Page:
Take a Step Back in Time in Lugo

By: Stephen Stewart

Galicia in particular and Northern Spain in general have long been considered to be a hidden jewel in the entire Spanish tourist industry and hidden away within Galicia itself are some further jewels and we are going to examine Lugo further.

If you look at all of the autonomous regions that make up modern day Spain, Galicia has to be the most remote and hidden away within that remoteness lies Lugo.

Historically, always classed as the poorer cousin to some of the other richer regions Galicia had an economy that did not easily lend itself to modernisation and herein lies a paradox in that it is this very reluctance to embrace modernity throughout that gives the region much of its appeal as far as tourism is concerned.

The natives of Galicia if you trace them back far enough have origins very similar to their Celtic cousins in the north and are justifiably proud of their language and culture and these connections no matter how stretched or tenuous give them their sense of regionalism and uniqueness.

Galicia always seemed to be a very closed and inward looking area being fiercely resistant to any formal external invasion and in many ways this degree of isolation was very much driven by the geographical location of the region.

Slowly but surely in the 20th century, Galicia began to develop and today traditional lifestyles rub shoulders with modernity throughout the region whilst at the same time the region has lost none of its more traditional culture and within the tourism economy this is starting to show real benefits.

The ancient town of Lugo is in eastern Galicia lays on one of the main roads into Galicia from Leon. It was not surprising given its location that the Romans chose to use it as their provincial regional capital.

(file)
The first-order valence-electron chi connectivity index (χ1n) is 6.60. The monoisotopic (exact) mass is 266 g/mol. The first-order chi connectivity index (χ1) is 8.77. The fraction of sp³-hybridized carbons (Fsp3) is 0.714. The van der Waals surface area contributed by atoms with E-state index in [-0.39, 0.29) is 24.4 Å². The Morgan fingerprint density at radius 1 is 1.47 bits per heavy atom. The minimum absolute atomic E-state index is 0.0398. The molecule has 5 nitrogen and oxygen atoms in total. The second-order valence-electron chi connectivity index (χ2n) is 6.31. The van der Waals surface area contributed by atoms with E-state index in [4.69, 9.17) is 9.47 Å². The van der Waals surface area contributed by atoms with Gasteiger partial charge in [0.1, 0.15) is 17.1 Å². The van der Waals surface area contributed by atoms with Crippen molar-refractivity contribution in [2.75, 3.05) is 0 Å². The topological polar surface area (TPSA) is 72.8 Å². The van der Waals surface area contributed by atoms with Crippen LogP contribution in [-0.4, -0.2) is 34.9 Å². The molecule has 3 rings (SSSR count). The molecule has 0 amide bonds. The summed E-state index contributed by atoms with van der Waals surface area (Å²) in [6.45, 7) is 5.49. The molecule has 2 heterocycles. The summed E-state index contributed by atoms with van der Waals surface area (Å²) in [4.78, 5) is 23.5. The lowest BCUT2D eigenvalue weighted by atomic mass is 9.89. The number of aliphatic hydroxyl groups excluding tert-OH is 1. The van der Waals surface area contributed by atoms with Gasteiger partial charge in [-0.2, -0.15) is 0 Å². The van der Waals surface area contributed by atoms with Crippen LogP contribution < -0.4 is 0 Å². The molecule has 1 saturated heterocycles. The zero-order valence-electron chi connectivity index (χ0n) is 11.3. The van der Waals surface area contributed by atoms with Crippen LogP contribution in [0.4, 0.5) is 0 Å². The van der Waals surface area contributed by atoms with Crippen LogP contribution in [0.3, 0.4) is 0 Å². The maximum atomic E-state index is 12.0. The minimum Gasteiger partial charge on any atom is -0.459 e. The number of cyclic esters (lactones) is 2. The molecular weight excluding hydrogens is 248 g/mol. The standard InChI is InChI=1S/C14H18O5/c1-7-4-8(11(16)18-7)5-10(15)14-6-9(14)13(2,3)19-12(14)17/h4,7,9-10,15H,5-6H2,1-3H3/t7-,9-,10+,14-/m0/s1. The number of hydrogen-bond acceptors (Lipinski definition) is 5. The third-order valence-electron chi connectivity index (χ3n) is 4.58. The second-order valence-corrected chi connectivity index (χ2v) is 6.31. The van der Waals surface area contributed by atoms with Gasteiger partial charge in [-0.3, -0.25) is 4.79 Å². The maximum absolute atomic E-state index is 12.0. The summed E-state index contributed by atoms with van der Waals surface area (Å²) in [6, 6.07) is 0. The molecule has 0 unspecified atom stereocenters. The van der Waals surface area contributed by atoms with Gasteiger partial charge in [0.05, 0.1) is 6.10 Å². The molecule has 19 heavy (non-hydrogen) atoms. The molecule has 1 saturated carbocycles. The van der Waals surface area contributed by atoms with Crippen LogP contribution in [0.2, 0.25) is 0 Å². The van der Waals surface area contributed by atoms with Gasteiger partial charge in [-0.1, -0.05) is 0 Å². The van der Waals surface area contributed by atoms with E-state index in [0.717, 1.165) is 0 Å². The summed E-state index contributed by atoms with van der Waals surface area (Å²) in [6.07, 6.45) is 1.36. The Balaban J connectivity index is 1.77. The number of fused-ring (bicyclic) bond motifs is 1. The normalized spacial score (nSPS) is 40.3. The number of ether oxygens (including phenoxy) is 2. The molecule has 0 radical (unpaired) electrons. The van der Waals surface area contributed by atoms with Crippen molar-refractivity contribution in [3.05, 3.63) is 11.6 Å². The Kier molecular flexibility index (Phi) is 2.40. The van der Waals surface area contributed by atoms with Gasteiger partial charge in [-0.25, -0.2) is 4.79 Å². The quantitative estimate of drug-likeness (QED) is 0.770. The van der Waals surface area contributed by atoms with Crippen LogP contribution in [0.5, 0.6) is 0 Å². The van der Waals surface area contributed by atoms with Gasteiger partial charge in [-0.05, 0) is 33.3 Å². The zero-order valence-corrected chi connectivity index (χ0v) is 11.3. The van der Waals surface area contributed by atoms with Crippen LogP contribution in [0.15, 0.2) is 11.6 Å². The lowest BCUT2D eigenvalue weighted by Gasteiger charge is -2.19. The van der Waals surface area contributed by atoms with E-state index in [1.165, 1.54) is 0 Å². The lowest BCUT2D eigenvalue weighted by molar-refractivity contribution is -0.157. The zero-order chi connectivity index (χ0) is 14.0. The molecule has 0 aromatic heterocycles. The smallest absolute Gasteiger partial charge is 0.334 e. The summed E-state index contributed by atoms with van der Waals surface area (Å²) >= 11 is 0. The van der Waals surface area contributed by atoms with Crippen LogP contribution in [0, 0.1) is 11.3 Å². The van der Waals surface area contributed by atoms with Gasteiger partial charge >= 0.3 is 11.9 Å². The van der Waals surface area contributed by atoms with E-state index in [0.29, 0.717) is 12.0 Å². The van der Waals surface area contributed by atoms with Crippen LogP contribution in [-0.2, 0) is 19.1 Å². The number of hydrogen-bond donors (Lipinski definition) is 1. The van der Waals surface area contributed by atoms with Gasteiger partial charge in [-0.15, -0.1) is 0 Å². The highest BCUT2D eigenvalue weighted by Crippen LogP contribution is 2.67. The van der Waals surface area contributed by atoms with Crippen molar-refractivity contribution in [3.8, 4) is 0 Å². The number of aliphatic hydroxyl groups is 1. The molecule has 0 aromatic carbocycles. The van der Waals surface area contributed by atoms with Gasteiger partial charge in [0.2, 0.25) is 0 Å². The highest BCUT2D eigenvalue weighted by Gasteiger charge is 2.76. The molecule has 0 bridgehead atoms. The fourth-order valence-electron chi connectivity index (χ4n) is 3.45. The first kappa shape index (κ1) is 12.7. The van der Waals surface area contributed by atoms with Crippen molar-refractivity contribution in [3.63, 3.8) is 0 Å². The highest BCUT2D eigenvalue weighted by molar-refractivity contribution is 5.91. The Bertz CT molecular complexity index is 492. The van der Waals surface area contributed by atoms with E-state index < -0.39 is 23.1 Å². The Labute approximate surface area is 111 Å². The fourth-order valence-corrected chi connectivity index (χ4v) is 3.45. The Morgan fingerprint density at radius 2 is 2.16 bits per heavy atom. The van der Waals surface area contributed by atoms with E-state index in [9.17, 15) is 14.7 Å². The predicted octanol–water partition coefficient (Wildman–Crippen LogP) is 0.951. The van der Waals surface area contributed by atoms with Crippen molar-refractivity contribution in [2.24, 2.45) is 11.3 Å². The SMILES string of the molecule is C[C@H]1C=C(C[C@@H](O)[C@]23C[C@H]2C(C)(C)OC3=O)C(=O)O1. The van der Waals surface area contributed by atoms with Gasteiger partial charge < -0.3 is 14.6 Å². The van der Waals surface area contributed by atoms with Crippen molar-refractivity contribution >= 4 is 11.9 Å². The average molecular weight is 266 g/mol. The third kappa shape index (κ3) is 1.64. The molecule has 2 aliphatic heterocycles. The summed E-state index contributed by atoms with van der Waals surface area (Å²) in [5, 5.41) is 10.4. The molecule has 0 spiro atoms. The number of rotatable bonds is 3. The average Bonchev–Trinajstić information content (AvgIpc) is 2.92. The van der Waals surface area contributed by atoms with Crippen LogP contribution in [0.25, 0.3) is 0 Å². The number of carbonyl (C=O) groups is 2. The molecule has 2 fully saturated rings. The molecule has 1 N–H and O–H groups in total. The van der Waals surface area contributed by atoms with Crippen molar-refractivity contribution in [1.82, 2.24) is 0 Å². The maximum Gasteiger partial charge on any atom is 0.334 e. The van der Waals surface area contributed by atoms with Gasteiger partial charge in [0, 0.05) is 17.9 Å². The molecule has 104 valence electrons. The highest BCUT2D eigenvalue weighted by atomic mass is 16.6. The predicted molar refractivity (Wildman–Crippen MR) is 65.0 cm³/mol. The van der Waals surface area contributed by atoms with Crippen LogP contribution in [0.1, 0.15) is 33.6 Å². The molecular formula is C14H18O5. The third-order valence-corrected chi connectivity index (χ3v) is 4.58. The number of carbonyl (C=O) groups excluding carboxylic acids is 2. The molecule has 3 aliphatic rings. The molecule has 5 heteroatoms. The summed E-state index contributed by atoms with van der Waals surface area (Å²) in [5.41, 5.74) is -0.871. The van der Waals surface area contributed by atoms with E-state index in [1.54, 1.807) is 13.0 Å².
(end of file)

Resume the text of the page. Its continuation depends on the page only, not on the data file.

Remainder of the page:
As many historians have pointed out on quite a few occasions the Romans were a race that never did anything by half measures and so you can be rest assured that when they decided to use Lugo as their regional headquarters firstly they would make sure that it was fortified and secondly they would make sure that those fortifications were extremely robust and well constructed.

Hence you know have a town built in the 21st century that has some of the finest examples of Roman fortifications and architecture in existence today. So much so that the walls of Lugo are now major tourist attractions in their own right.

The Roman settlement at Lugo originates from about 15 BC but the actual fortifications were begun in earnest in the third century AD under the rule of the Roman emperor Augustus.

As has been mentioned before, the walls of Lugo surround the entire town and they are punctuated at regular intervals throughout the entire circumference by outposts of 82 different towers.

The other main attraction of Lugo is its Cathedral which now sits on the site of an earlier church construction that stems from the 12th Century. Perhaps not as large or impressive as its westernmost neighbour in Santiago de Compostela, the Cathedral at Lugo is still well worth a visit if you have the time.

Within the town walls the streets still follow a traditional roman axis and the narrow cobble stoned streets are a delight to wander around when you have the time and there are quite a few interesting restaurants that can be found in out of the way locations dotted throughout the town.

Travel and Leisure
 • 
 • 
 • 
 • 
 • 
 • 
 • 
 • 
 • 
 • 
 • 
 • 
 • 
 • 
 • 
 • 
 • 
 • 
 • 
 • 

» More on Travel and Leisure